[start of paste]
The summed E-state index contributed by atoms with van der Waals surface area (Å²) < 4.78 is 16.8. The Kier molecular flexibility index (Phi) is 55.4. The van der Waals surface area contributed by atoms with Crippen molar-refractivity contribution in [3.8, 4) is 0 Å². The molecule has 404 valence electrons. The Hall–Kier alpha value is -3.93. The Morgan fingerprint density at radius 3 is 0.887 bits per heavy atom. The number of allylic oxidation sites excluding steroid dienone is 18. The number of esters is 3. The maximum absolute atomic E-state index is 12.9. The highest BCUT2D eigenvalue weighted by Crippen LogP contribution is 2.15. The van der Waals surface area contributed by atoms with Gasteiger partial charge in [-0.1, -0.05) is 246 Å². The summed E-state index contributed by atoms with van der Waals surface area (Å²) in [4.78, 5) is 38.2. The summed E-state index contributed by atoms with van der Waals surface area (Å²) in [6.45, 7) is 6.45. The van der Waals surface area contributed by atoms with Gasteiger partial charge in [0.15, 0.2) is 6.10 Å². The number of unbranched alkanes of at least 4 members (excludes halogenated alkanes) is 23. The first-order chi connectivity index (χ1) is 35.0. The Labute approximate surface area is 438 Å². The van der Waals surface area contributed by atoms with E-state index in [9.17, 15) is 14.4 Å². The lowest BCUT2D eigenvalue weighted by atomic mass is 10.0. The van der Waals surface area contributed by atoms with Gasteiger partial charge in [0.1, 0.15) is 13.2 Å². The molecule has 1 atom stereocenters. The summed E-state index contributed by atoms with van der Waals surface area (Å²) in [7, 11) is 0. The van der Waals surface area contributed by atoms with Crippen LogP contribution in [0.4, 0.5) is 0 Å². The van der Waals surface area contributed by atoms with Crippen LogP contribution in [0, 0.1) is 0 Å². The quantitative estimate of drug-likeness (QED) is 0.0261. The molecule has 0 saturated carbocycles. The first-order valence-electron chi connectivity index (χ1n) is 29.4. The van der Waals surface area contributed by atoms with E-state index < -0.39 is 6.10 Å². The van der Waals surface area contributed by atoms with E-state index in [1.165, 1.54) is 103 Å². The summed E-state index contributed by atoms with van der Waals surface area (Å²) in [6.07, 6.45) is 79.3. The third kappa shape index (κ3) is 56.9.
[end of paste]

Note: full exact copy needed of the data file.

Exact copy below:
The summed E-state index contributed by atoms with van der Waals surface area (Å²) < 4.78 is 16.8. The Kier molecular flexibility index (Phi) is 55.4. The van der Waals surface area contributed by atoms with Crippen molar-refractivity contribution in [3.8, 4) is 0 Å². The molecule has 404 valence electrons. The Hall–Kier alpha value is -3.93. The Morgan fingerprint density at radius 3 is 0.887 bits per heavy atom. The number of allylic oxidation sites excluding steroid dienone is 18. The number of esters is 3. The maximum absolute atomic E-state index is 12.9. The highest BCUT2D eigenvalue weighted by Crippen LogP contribution is 2.15. The van der Waals surface area contributed by atoms with Gasteiger partial charge in [-0.1, -0.05) is 246 Å². The summed E-state index contributed by atoms with van der Waals surface area (Å²) in [4.78, 5) is 38.2. The summed E-state index contributed by atoms with van der Waals surface area (Å²) in [6.45, 7) is 6.45. The van der Waals surface area contributed by atoms with Gasteiger partial charge in [0.15, 0.2) is 6.10 Å². The number of unbranched alkanes of at least 4 members (excludes halogenated alkanes) is 23. The first-order chi connectivity index (χ1) is 35.0. The Labute approximate surface area is 438 Å². The van der Waals surface area contributed by atoms with E-state index in [9.17, 15) is 14.4 Å². The lowest BCUT2D eigenvalue weighted by atomic mass is 10.0. The van der Waals surface area contributed by atoms with Gasteiger partial charge in [0.1, 0.15) is 13.2 Å². The molecule has 1 atom stereocenters. The summed E-state index contributed by atoms with van der Waals surface area (Å²) in [7, 11) is 0. The van der Waals surface area contributed by atoms with Crippen LogP contribution in [0.4, 0.5) is 0 Å². The van der Waals surface area contributed by atoms with Crippen LogP contribution in [0, 0.1) is 0 Å². The quantitative estimate of drug-likeness (QED) is 0.0261. The molecule has 0 saturated carbocycles. The first-order valence-electron chi connectivity index (χ1n) is 29.4. The van der Waals surface area contributed by atoms with E-state index < -0.39 is 6.10 Å². The van der Waals surface area contributed by atoms with E-state index in [1.165, 1.54) is 103 Å². The summed E-state index contributed by atoms with van der Waals surface area (Å²) in [6.07, 6.45) is 79.3. The third kappa shape index (κ3) is 56.9.